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The Dillinger Escape Plan

The Dillinger Escape Plan - Dissociation album art


14th October 2016 - Party Smasher Inc.

01. Limerent Death
02. Symptom Of Terminal Illness
03. Wanting Not So Much To As To
04. Fugue
05. Low Feels Blvd
06. Surrogate
07. Honey Suckle
08. Manufacturing Discontent
09. Apologies Not Included
10. Nothing To Forget
11. Dissociation

So it’s come to this.

After five studio albums, a clutch of EPs, a small army of ex-members and a trail of total fucking destruction in venues across the globe, we have reached The Dillinger Escape Plan’s final hour. In characteristically Dillinger fashion, they have chosen to go out with a bang rather than a whimper, bringing their career to a close on entirely their own terms. As hard as this may be to swallow, especially for the legions of die-hard fans, frankly we should have expected nothing less.

Lead single “Limerent Death” kicks off Dissociation in a typically incandescent fashion – the aural equivalent of being attacked by hornets whilst trapped on a runaway mountain train. The track’s outro sees vocalist Greg Puciato descending into madness on a repeated refrain of “I gave you everything you wanted. You were everything to me” as the band swiftly shifts up through the gears with each repetition.

From there onwards, Dillinger range freely across the landscape they have created for themselves. Second track “Symptom of Terminal Illness” is a twisted anthem, infected with a kind of futile hope. “Fugue” is a glitchy breakbeat instrumental freakout, and “Low Feels Boulevard” bookends a warped, psychedelic mid-section with pure fury on either side. “Surrogate” is slow and predatory, and “Nothing To Forget” comes augmented by a string section, of all things.

But no matter where they roam, a trademark jagged, bile-spitting, invective-laden maelstrom – or, indeed, a big memorable chorus – is never far away. Once again, they have delivered a white-knuckle thrill ride that is as cathartic as it is exciting.

Dissociation proves that The Dillinger Escape Plan were never going to grow old gracefully, which in turn confirms that however difficult it may be to swallow the fact that they’re throwing in the towel, it’s ultimately the right decision. They’ve been at it just a little too long to say they’re dying young, but they’re still going to leave a ruggedly good-looking corpse, with a few interesting battle scars.

If there’s an uncomfortable truth lurking in Dissociation, it’s that it is the first Dillinger album that doesn’t really expand their template. For all its variety, it doesn’t contain any huge surprises. Which may make the band a victim of their own success – creating a situation where anything could happen means that’s exactly what people now expect. Of course Ben Weinman’s riffs sound like they’re right on the brink of falling over themselves one minute and are slinky, jazzy chords the next. Of course Billy Rymer’s drum rhythms are head-spinning. Of course Greg’s lyrics lodge in your head and are tailor-made to be screamed back at him from the pit. Drawing the band to a close at this stage is strongly reminiscent of post-metal titans Isis doing similar in 2010, and there are parallels between their final album, Wavering Radiant, and Dissociation.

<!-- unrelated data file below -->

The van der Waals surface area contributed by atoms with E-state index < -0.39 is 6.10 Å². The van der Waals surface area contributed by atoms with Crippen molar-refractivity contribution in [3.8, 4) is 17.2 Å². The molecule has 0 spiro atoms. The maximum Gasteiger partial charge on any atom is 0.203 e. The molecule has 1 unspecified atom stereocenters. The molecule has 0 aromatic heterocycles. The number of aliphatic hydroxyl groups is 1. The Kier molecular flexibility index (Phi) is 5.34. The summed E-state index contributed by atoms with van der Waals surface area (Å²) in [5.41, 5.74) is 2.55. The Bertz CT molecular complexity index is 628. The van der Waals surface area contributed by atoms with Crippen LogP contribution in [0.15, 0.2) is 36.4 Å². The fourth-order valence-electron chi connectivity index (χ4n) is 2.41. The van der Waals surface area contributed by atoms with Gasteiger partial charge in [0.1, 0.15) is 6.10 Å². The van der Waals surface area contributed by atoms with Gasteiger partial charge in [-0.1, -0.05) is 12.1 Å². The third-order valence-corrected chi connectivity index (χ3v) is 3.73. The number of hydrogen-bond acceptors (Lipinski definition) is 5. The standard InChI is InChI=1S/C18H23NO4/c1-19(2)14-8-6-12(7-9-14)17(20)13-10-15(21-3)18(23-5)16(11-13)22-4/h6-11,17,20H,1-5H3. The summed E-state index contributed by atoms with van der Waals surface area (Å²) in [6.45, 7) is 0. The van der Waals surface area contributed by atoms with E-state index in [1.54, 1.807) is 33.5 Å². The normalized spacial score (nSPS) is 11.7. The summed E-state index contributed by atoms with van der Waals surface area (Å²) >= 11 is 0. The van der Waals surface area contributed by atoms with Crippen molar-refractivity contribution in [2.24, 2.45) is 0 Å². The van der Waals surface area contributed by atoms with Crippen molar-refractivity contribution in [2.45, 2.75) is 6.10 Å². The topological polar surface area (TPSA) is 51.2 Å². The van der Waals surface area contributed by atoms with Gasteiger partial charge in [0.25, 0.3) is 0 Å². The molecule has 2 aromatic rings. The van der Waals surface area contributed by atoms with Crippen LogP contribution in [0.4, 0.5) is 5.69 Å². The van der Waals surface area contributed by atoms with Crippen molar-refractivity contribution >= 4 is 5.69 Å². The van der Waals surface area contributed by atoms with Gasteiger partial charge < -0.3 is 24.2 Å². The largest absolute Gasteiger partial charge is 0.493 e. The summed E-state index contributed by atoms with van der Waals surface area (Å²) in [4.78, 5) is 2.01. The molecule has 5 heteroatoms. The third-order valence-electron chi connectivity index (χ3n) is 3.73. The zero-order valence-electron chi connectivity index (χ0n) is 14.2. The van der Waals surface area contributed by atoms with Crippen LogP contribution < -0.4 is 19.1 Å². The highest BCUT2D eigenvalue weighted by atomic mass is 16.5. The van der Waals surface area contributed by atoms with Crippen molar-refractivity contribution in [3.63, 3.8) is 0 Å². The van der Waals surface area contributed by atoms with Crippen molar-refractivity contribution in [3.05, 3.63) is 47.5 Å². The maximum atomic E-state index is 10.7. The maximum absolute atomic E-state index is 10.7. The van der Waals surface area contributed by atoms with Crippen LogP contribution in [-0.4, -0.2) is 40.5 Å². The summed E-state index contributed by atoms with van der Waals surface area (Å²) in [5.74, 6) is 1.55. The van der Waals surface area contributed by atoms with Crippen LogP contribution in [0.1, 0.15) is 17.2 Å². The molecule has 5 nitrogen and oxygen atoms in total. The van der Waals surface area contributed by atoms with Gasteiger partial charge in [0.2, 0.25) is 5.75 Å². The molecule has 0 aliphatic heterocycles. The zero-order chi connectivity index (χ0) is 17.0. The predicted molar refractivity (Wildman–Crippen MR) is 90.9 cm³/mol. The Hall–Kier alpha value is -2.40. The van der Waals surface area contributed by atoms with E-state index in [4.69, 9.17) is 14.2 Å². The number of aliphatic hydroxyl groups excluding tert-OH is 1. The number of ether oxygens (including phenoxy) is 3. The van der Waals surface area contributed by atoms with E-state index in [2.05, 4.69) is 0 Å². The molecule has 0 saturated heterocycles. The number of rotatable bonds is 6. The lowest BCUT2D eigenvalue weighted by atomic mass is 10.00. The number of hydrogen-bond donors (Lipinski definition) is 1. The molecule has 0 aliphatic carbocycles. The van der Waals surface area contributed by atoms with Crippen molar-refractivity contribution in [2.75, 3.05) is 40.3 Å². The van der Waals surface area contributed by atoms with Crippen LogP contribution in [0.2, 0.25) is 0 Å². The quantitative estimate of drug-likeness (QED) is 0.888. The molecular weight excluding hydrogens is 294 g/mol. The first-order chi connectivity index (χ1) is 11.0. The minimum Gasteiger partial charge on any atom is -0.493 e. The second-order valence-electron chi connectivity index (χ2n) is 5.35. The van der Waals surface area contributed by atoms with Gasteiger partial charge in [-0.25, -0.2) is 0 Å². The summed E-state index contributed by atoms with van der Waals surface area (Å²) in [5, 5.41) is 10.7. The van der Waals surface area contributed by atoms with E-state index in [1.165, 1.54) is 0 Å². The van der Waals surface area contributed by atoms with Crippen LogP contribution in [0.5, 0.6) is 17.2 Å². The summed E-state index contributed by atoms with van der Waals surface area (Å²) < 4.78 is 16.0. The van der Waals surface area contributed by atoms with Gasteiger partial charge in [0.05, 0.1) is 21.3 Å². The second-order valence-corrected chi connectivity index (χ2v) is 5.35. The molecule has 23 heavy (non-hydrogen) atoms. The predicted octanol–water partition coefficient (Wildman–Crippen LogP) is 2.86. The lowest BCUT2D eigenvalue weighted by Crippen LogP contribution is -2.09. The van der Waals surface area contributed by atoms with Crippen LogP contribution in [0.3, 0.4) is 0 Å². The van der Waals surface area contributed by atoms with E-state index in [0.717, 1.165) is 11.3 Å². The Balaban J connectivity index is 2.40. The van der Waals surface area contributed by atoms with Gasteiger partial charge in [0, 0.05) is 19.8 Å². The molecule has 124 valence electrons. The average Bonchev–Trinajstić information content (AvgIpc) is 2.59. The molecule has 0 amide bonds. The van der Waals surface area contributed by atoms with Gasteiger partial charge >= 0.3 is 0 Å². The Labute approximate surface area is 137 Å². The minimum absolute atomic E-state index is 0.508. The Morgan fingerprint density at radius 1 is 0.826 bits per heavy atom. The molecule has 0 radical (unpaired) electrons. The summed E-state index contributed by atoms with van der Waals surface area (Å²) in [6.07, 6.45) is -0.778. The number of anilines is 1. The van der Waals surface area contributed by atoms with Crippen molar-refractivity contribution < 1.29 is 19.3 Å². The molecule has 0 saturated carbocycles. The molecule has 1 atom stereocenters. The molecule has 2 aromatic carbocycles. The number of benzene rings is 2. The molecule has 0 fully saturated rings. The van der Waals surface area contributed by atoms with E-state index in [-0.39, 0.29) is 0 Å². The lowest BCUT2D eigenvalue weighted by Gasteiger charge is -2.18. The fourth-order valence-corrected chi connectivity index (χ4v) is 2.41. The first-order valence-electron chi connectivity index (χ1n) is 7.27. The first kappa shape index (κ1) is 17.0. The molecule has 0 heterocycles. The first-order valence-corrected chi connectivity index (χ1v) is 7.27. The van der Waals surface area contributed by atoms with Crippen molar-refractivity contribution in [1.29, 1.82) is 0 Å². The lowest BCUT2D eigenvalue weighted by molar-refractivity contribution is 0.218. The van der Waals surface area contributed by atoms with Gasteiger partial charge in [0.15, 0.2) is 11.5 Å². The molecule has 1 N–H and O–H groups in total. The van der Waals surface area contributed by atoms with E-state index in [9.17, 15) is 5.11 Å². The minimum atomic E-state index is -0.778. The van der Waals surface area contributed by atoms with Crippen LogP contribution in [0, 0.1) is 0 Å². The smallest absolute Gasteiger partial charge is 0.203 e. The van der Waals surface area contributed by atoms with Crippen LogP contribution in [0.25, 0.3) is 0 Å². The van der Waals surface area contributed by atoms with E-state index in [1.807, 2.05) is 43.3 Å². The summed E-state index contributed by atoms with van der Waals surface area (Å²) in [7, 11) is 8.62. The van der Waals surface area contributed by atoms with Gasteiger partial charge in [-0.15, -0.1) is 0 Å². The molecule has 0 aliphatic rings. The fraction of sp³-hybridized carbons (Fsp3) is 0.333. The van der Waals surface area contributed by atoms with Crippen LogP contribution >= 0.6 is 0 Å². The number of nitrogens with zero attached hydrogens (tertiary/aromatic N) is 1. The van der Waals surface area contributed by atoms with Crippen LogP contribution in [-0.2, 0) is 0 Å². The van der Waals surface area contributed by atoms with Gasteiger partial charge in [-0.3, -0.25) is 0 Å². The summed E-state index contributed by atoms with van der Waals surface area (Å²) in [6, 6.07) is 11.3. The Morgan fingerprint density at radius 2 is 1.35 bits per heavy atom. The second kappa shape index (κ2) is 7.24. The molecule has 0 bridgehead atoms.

Calling Dissociation ‘just another Dillinger album’ would be damning it with faint praise, but equally it’s clear that whilst they aren’t scraping the bottom of the inspiration barrel just yet, they were getting increasingly close to it. That they chose to stop before they started getting splinters is a decision to be commended as much as it is to be mourned.

The album’s title track serves as the band’s literal swansong, closing the album in muted, ambient tones, with that string section introduced on “Nothing To Forget” replacing the guitars completely, ending with a final repeated refrain from Greg of “Finding a way to die alone.” Dillinger have left the building.

But, of course, there’s still one item of unfinished business. Following Dissociation’s release, Dillinger will complete one more touring lap of the globe, giving their legions of adoring fans one more opportunity to see these genuinely pioneering godfathers of an entire scene in the manner in which God intended – tearing up stages drenched in blood and sweat.

For those of us – like the person sat at this keyboard – who have been along for the whole ride since Calculating Infinity, it is a bittersweet moment. The Dillinger Escape Plan are a truly remarkable, ground-breaking band whose legacy is sure to live long and stand proud. Dissociation is a glorious and fitting final chapter to their recorded output.

Once last chance to dance. Let’s make it count.